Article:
UNESCO Adds Chinese & Turkish Tea, Social Practices to Its Intangible Cultural Heritage List

For tea lovers and the global tea industry at large, the 17th session of UNESCO’s Intergovernmental Committee for the Safeguarding of the Intangible Cultural Heritage, held from Nov. 28 to Dec. 3 held at Rabat, Morocco, was a highly successful event as two tea nominations were inscribed as Intangible Cultural Heritage.

The Culture of Çay (tea) of Azerbaijan and Türkiye and the traditional tea processing techniques and associated social practices in China were officially inscribed as Intangible Cultural Heritage.

Being part of UNESCO's Intangible Cultural Heritage inscriptions means that a country's heritage is recognized, as well as its importance in maintaining cultural diversity in the face of increasing globalization.

Overall, Intangible Cultural Heritage also helps to create intercultural dialogue and foster mutual respect for other ways of life. Its importance lies not only in the cultural manifestation itself, but in the wealth of knowledge and skills that are transmitted through it from one generation to another.

The Representative List of the Intangible Cultural Heritage of Humanity specifically aims to give greater visibility to the traditions and skills practiced by communities.

The Culture of Çay (Tea) of Azerbaijan and Türkiye

“Tea can be an Intangible Cultural Heritage,” said Saziye Ilgaz, a board member of ESTA (European Speciality Tea Association), who lives in Turkey. “As far as I know, Turkey and Azerbaijan made the application together. The registration of Turkish tea culture as Intangible Cultural Heritage will both ensure the survival of this culture and enable the world to recognize Turkish tea culture. Besides, tea has a significant role in Turkish social life. In our society, offering a glass of tea is considered a sign of hospitality and friendship. In addition, families chat and discuss family matters while drinking tea after dinner. Turkish delight, dates, dried fruits, cookies and baklava are served alongside tea during tea conversations. This is an activity that strengthens family ties. Relatives and friends are also included in these conversations from time to time. Regardless of the rich or poor, everyone chats and socializes with their friends by drinking tea in tea houses and cafes.”

Ilgaz said the Unesco statement that tea cultures are intangible Cultural Heritage is very important for the Turkish tea industry. In the short term, introducing Turkish tea brewing and drinking culture to the world will enable the development of tea tourism in Turkey. Thus, despite the ongoing globalization of the world, traditional Turkish tea brewing and drinking culture will be preserved.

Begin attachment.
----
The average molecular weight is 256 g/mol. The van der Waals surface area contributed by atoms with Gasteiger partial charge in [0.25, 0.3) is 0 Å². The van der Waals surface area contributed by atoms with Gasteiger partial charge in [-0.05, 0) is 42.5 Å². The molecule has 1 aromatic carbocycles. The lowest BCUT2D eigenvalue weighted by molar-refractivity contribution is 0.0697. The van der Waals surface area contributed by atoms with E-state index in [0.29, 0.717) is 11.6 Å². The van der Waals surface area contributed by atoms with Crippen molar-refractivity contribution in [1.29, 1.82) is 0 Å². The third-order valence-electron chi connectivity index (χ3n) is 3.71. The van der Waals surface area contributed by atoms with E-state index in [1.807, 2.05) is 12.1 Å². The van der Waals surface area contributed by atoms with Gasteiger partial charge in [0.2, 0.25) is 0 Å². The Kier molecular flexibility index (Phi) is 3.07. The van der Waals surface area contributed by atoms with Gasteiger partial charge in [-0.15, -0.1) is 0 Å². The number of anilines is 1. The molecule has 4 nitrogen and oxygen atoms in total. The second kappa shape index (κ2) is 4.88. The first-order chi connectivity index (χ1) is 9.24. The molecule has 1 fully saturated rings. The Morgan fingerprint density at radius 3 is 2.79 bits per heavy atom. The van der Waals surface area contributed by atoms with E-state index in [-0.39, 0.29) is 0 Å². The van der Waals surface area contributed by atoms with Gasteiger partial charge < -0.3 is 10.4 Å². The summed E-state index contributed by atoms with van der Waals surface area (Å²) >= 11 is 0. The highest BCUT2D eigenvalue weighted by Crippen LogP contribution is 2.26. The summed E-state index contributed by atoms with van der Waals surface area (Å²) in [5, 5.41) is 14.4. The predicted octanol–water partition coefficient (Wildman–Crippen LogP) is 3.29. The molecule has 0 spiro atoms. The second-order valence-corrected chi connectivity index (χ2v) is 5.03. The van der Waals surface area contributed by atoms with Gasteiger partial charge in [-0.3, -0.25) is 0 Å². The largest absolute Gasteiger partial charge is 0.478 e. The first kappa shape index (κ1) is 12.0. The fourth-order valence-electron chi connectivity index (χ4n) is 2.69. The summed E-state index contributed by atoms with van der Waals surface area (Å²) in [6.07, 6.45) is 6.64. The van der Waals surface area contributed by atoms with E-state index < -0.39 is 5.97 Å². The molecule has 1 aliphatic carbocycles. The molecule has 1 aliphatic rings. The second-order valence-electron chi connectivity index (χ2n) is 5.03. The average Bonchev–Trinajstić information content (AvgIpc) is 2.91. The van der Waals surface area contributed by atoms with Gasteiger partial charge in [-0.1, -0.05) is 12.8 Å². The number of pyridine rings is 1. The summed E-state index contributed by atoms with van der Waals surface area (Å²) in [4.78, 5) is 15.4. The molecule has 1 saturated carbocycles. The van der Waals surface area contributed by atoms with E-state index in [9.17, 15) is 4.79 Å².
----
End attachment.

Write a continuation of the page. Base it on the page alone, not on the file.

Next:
“In the medium and long term, I think that the taste of Turkish tea will be widely recognized and loved in the world, and Turkish tea will be marketed together with the brewing and drinking culture in world markets,” added Ilgaz. “If we can achieve this, both the tea production industry and related sub-industries – industrial branches that produce teapots, teapots, tulip-shaped cups, etc. – will have the opportunity to open up to world markets.”

Unesco said the Culture of Çay (tea) of Türkiye and Azerbaijan – a  symbol of identity, hospitality and social interaction – is an important social practice that shows hospitality, builds and maintains social ties, and is used to celebrate important moments in the lives of communities.

Although there are several types of tea and brewing techniques, communities in both countries (Türkiye and Azerbaijan) primarily harvest and consume black tea, and communities brew tea by using a wide variety of kettles, produced using traditional craftsmanship.

The drink is served freshly-brewed and hot, in pear-shaped cups made from glass, porcelain, faience or silver. It is typically accompanied by sweets, sugar, lemon slices, jams and dried fruits.

In certain regions of Azerbaijan, some communities also add local spices and herbs to the tea, such as cinnamon, ginger and thyme.

Tea culture is an essential part of daily life for all layers of society in these countries, providing a strong sense of cultural identity. The bearers include tea farmers and harvesters, tearoom owners, tea makers and the artisans who make the associated tools, utensils and sweets.

Türkiye incidentally drinks the highest amount of tea and with a per capita consumption of 3.5 kg per person.